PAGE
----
Poetry Friday today is generously hosted @ More Art 4 All with Michelle K., one of our Poetry Peeps who has been playing with the Elfchen form for a couple of weeks now. May you find warmth and light as the year burns down to its coals – and may you gather a breath of strength, purpose, and hope to fan the flames again for next year. Happy New Year.

9 Replies to “{pf: poetry peeps elfchen it up}”

  1. Tanita, I love the elchen capturing the sweetness of the day ending. It is remarkable to me that you wrote an elfchen in German. And what a good idea to replace word count with syllabic count. Happy New Year to you!

  2. I think that moving forward I’ll replace “I’m on my last nerve” to “I’m on my last spoon.” 🙂 I love all of these, and your German ones are especially fantastic. Ich will jetzt schlaffen!

  3. Tanita, dear cousin, you excelled yourself–most especially in your presentation! I want a magnet of each Elfchen (spoon is my favorite), und ich liebe es, wie du für deine Themen hier und da hingegangen bist! Es war einmal das ich konnte Deutsch wohl sprechen…aber nicht mehr! Happy New Year to you and yours.

  4. Love the “drumming drops/ murmur” you can feel them and their softness… And glad the drawer is sated. I was discussing the elfchen’s with my son who took a few years of German in college, he was kindly helping me with the pronunciations, while enjoying learning about the structure–fun to share!

    Your Purpose in your closing reminds me of Centenarian folks living in “Blue Zones” and how having a purpose has always been important to them, i.e. writing , making art ,etc. This is via Dan Buettner and the Blue Zones: https://www.netflix.com/title/81214929 Thanks for all Tanita, Happy New Year!

  5. I so enjoyed reading your beginning thoughts, Tanita, & then reading what you wrote, even in German! One granddaughter has been studying German for a while now so I will send her yours! I love the ‘drumming drops’, and ‘Yes, sweet’ though we have little rain for lullabies. And the thought of the bittersweetness of “the last spoon” makes me taste it! Best wishes for a very Happy New Year to you & yours & to the #PoetrySisters!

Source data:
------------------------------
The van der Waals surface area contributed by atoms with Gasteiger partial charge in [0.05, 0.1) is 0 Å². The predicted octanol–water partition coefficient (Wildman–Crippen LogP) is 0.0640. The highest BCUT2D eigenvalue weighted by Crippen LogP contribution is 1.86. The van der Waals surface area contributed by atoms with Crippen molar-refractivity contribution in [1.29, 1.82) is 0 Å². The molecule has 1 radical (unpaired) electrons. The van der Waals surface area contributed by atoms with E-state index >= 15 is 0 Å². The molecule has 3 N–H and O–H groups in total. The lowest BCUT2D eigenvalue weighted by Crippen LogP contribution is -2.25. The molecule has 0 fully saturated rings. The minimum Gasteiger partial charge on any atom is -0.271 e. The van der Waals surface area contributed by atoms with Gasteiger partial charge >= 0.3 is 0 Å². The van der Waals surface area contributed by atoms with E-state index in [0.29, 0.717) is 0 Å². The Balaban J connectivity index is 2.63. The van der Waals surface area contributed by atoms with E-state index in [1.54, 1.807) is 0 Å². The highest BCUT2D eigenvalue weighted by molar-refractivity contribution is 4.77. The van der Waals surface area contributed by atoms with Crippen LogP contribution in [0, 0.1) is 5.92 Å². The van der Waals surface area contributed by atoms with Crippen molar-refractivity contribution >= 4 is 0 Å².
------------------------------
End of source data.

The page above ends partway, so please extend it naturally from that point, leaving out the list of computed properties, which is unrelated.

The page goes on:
6. I’ve tried multiple times to comment, so let’s hope the third time is the charm! (Apparently I cannot comment from my phone or in airports.) I love that you wrote poems in German. Who cares if they aren’t traditional elfchen? They’re beautiful!

    I’m so struck by the last poem and the image of “The drawer/yawns empty now.”
    I bow before the elfchen queen!

    Happy new year, Tanita!

  7. Tanita, these are all so beautiful. So thought-provoking, like your Last Spoon poem. And the beauty of the German. (The translation, for me, especially.) I love the rain drops “Safe. Sleep.” message (that period after Safe makes it so much better! Thank you for including the link to my own elfchens–how thoughtful of you to share all of our work.

  8. Tanita! Poems in German? Wow. I love that first one. Some nights, when I’m writing my brief capture of the day, including three things I’m grateful for, my bed is one of those 3! I’m not a sleeper-inner, but that sleeping in sounds so cozy, I wish I could be! I agree about writing egregiously bad poems in high volume. For me, that happens when I explore a topic in many different forms. Rarely when I’m trying a specific form. Isn’t it strange how differently all our writing minds work? Happy New Year! May all your spoons be full of deliciousness in 2024!

  9. YOU WROTE POEMS IN GERMAN, Tanita. That is remarkable, isn’t it? I adore your process, and your poems. The syllabics take me back to my genuine obsession with the etheree. There is something about counting the beats, adding a metronome to the words we’re trying to conjure…

Leave a Reply

This site uses Akismet to reduce spam. Learn how your comment data is processed.